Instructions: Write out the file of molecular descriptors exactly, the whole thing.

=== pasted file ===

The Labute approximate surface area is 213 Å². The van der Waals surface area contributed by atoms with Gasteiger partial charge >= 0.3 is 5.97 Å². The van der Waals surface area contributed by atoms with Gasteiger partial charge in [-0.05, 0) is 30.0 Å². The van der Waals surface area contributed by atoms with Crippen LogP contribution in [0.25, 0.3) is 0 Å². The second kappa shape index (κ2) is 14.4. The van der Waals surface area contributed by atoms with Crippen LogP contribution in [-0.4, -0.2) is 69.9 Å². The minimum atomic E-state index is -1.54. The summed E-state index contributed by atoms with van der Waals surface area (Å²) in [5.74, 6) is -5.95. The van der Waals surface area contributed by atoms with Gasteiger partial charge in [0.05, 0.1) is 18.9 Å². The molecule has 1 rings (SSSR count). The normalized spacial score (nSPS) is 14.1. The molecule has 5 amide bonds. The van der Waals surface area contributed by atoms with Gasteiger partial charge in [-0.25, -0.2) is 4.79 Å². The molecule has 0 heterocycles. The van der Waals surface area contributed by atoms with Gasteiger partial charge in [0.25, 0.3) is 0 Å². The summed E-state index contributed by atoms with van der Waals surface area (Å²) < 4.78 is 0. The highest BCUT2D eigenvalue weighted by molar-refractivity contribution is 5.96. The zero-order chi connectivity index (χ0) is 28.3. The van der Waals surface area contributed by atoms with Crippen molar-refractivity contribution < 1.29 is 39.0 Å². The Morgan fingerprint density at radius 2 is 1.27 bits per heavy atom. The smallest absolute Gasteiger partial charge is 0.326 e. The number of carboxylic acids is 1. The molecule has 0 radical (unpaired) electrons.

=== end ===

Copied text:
The Labute approximate surface area is 213 Å². The van der Waals surface area contributed by atoms with Gasteiger partial charge >= 0.3 is 5.97 Å². The van der Waals surface area contributed by atoms with Gasteiger partial charge in [-0.05, 0) is 30.0 Å². The van der Waals surface area contributed by atoms with Crippen LogP contribution in [0.25, 0.3) is 0 Å². The second kappa shape index (κ2) is 14.4. The van der Waals surface area contributed by atoms with Crippen LogP contribution in [-0.4, -0.2) is 69.9 Å². The minimum atomic E-state index is -1.54. The summed E-state index contributed by atoms with van der Waals surface area (Å²) in [5.74, 6) is -5.95. The van der Waals surface area contributed by atoms with Gasteiger partial charge in [0.05, 0.1) is 18.9 Å². The molecule has 1 rings (SSSR count). The normalized spacial score (nSPS) is 14.1. The molecule has 5 amide bonds. The van der Waals surface area contributed by atoms with Gasteiger partial charge in [-0.25, -0.2) is 4.79 Å². The molecule has 0 heterocycles. The van der Waals surface area contributed by atoms with Gasteiger partial charge in [0.25, 0.3) is 0 Å². The summed E-state index contributed by atoms with van der Waals surface area (Å²) < 4.78 is 0. The highest BCUT2D eigenvalue weighted by molar-refractivity contribution is 5.96. The zero-order chi connectivity index (χ0) is 28.3. The van der Waals surface area contributed by atoms with Crippen molar-refractivity contribution < 1.29 is 39.0 Å². The Morgan fingerprint density at radius 2 is 1.27 bits per heavy atom. The smallest absolute Gasteiger partial charge is 0.326 e. The number of carboxylic acids is 1. The molecule has 0 radical (unpaired) electrons.